As Fulham was promoted to the Premier League, the consensus and prediction ahead of this season were negative, both in the media and among the Premier League supporters. Running jokes of Norwich City and Fulham swapping places in England’s top two footballing tiers once again resurfaced on the internet.
But Marco Silva and his side buckled down and were certainly ready for the ride this time around. The Cottagers are flying high as they currently occupy the European spots and have impressed everyone with their high-octane attacking football. With a more settled squad combined with Silva’s tactical flexibility, Fulham is no wonder attracting attention.
Aleksandar Mitrovic and Joao Palhinha have been credited with Fulham’s results and rightly so. However, Harrison Reed has been the heart of the team and his performances have massively gone under the radar. Signed from Southampton in 2019, Reed has been ever present in midfield under both Scott Parker and Marco Silva. This article focuses on what makes him tick and why he remains one of Fulham’s important players.
Early career and life under Scott Parker
Harrison Reed was a part of Southampton’s famous academy, and his ever-present technical ability unquestionably comes from his time on the south coast. Mauricio Pochettino handed his debut when he was 18, but his appearances for his boyhood club were limited. As a result, he was subsequently loaned to Norwich City and Blackburn Rovers in 2017 and 2018 and his performances caught the attention of Parker and Fulham the following year.
After impressing at Fulham and playing a major role in their promotion campaign, his loan move was made permanent as he finally settled at a club. Reed was impressive under Parker and developed into a player who keeps the ball moving quickly and controls the tempo of the game. Additionally, Reed has bundles of energy and his ball-winning ability was also on display both in the Championship and the Premier League.
While Fulham’s transition to the Premier League in 2020 was rough, Reed had a solid season under his belt. He was used in a double pivot, with Andre Frank Zambo Anguissa regularly featuring alongside him. Anguissa was given the license to carry the ball forward, whilst Reed stayed deeper to mop up the loose balls and let the flow of the game continue.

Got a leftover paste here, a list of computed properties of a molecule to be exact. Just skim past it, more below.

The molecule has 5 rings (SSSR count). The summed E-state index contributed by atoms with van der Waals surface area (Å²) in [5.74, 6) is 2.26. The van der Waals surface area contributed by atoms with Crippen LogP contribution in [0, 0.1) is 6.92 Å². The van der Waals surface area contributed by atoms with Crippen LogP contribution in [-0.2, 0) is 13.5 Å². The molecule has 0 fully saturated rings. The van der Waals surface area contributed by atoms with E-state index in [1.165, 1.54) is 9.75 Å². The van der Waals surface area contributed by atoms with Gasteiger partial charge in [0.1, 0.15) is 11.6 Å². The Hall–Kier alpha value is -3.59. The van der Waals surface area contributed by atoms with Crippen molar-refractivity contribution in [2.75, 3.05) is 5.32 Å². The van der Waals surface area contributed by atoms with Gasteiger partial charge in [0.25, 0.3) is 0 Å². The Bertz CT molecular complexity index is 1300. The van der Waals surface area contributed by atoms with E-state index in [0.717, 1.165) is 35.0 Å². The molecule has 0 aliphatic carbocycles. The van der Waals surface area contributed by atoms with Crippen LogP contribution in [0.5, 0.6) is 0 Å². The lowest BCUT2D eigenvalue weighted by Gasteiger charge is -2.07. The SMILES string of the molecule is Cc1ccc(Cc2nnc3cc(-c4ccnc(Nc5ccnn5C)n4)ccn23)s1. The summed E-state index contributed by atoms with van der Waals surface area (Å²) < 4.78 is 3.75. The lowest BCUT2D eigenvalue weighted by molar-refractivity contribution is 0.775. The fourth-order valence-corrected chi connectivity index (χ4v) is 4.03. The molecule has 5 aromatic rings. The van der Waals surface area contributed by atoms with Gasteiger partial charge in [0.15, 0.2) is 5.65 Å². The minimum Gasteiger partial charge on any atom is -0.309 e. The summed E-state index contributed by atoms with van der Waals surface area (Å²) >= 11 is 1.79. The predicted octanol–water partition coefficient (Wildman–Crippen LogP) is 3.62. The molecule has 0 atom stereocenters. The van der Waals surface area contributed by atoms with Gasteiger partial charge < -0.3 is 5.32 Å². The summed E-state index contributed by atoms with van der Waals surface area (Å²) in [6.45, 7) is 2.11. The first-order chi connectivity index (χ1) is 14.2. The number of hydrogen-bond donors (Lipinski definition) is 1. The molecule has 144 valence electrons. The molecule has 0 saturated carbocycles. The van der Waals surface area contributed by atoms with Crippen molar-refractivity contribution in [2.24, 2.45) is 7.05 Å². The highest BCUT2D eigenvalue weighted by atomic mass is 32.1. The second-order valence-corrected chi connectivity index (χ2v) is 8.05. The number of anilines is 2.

In fact, he topped the charts among Fulham players in terms of passing accuracy and short passes completed. Further, he also led the distance (in yards) of progressive passes completed and the passes received stats, citing Reed’s importance in progression and his teammates’ trust to provide the ball and let him dictate the play.
Part of the reason, Parker entrusted him with this role, is his ability to retain the ball in tight spaces. The former Southampton man also prefers to take one or two touches before spreading the ball, which is a key factor in keeping Fulham moving towards the forward areas. Reed invigorated the midfield and acted as a link between the defense and attack as well.
The Englishman improved his game under Parker and credits his former manager for his contribution to developing him tactically. Speaking in 2021, he said, “In the academy it was very technical but I felt the side of the game I needed to improve on most was the tactical side of it. My understanding of the game and reading of the game – and I think that’s what Scott’s given to me massively.”
“I listen to every word he says. He’s on the sideline and he can probably see every picture I’m going to see and he knows where the pressure is going to come from.”
A new role under Marco Silva
Marco Silva’s arrival in 2021 sparked a change in role for the ever-improving Harrison Reed. Previously utilized as a defensive midfielder, Silva spotted Reed’s technical profile combined with his energy and started playing in a box-to-box role. Despite taking time to get used to his new position, Reed has certainly enjoyed the freedom to drive forward this season.